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The Reflection

Gull Lake’s Twisted Devils host annual district robotics competition

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Between matches teams have the chance to bring their robot back to their pits and repair any damage it may have obtained during the competition. Photo by Marleigh Thorn

The weekend of Friday, March 17 marked the fifth year Gull Lake Area Robotics (GLAR) had the opportunity to host a FIRST district robotics competition. Hundreds of students from 40 different Michigan teams–including Gull Lake’s Twisted Devils–were in attendance.

Preparations for the event began after school on Thursday as FIRST volunteers and members of the Twisted Devils helped transform the high school gymnasium and cafeteria into a robo-SteamPunk stadium. At the same time, students from other teams arrived to set up their pits and ready their robots for the two-day long tournament.

While to most students, Friday’s 11:00 bell signaled the conclusion of second trimester exams, to the Twisted Devils, it signaled the start of the first of several matches to come.

The mission of FIRST is to inspire young people to be science and technology leaders, by engaging them in exciting Mentor-based programs that build science, engineering, and technology skills, that inspire innovation, and that foster well-rounded life capabilities including self-confidence, communication, and leadership.-FIRST Robotics Mission Statement

For those unfamiliar with the program, GLAR is an affiliate of FIRST (For Inspiration and Recognition of Science and Technology) Robotics–an organization designed to foster innovative thinking, encourage a mindset of teamwork and leadership, and prompt students to actively engage in science and technology with their peers and in their community.

According to its official site, FIRST Robotics competitions begin with a six week window during which students must design, build, and program an industrial sized robot with the capabilities to successfully play FIRST’s challenging field game against skilled opponents in the “Ultimate Sport of the Mind.”

In FIRST’s 2017 game, “Steamworks,” alliances consisting of three different teams work together with their robots and each other to power an airship on the playing field in a match lasting two and a half minutes, the first fifteen seconds of which all robots must run autonomously. Two alliances play on a field at the same time, and the alliance with the most points accumulated at the conclusion of the match wins that round.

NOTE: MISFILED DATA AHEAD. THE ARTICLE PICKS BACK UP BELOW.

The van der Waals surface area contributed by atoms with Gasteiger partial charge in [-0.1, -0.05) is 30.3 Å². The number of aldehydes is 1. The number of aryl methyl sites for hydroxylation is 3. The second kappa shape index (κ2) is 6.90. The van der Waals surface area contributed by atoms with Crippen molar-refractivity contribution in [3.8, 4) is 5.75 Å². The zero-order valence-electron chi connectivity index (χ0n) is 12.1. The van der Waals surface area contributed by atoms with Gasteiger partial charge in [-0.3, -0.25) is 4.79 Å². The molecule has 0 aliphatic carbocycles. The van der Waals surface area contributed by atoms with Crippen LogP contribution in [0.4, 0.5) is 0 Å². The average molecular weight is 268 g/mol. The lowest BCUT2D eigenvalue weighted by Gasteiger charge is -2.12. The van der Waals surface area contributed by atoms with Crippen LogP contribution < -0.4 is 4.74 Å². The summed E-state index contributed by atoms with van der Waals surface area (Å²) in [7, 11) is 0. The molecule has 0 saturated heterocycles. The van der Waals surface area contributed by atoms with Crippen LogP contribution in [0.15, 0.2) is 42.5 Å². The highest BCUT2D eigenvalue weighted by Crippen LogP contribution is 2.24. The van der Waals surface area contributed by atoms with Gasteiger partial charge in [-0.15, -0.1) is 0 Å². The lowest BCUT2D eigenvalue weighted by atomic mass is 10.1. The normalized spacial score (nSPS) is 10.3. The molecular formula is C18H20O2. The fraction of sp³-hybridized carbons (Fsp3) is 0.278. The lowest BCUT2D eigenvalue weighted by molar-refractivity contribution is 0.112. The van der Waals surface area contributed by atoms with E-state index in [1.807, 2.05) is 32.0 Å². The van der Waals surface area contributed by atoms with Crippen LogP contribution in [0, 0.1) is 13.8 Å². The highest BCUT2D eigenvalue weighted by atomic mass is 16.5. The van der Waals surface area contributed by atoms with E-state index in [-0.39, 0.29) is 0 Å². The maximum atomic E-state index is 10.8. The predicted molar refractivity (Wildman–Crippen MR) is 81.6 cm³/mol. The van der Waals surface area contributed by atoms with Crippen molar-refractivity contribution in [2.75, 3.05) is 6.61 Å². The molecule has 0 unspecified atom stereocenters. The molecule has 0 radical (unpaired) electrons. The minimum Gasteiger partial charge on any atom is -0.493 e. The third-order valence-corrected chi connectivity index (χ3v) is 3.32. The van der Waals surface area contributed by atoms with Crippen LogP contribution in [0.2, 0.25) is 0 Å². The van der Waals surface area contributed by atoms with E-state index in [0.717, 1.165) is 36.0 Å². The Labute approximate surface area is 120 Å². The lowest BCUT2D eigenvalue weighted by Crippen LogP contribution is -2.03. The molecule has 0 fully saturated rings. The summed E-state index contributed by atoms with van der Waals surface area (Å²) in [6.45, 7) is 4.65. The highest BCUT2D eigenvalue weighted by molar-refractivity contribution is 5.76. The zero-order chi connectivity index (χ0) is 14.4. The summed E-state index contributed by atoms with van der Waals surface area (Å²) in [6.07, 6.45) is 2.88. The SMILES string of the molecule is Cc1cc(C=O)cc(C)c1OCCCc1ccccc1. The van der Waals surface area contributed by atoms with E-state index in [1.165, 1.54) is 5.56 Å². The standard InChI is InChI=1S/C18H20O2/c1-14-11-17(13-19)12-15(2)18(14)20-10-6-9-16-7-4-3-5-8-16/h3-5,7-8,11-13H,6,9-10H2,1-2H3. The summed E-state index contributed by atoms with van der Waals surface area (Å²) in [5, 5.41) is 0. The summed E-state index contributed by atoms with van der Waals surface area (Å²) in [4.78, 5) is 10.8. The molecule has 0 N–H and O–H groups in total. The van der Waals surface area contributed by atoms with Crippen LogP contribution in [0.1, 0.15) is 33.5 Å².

Points are earned through preparing one’s airship for takeoff. To do so, teams can either collect fuel (objects similar in appearance to brightly colored whiffle balls) in their alliance’s boiler (a tower-like structure in the the corner of the

This year, two individuals from each alliance must work on the playing field during the match. Photo by Marleigh Thorn

playing field) or collect gears to be placed in the ship to spin its rotors.

“Not many people go for the fuel because it’s not really worth it,” said Twisted Devils sophomore and Safety team captain, Lindsey Bennett. “You get one point for every three fuel you get into the boiler, but if you get just one gear in the middle of the airship, you get sixty points.”

Similar to last year’s game, “Stronghold” alliances can earn additional points if their robot can climb and hang from a rope lowered from the airship near the end of the match.

During the preliminary rounds, a victorious match gains each team on the winning alliance ranking points, while tied games and fully functioning airships earns alliance members a single ranking point. It is one’s ranking points–not the gross score–that determines whether a team will be one of the eight alliance captains in the playoff rounds at the conclusion of the competition.

Bennett said she hopes the Twisted Devils will be able to lead an alliance through the finals and make friends with students from other schools. As Safety Team captain, she also hopes to procure the Industrial Safety Award.

“That gets us points towards a spot at States,” Bennett said.

The Gull Lake Area Robotics team finished the tournament in the playoffs as the fifth alliance captain. The team also took home the Industrial Safety Award and the District Engineering Inspiration Award.

Marleigh Thorn

My name is Marleigh Thorn. This is my third year on The Reflection staff, and I have the pleasure to be the Senior Editor. I have a passion for telling stories, and writing for our school newspaper allows me to do that. Being on The Reflection's staff has shown me how much I love sharing my words with others. I hope to continue reporting as I leave high school, and one day write for a major news agency.


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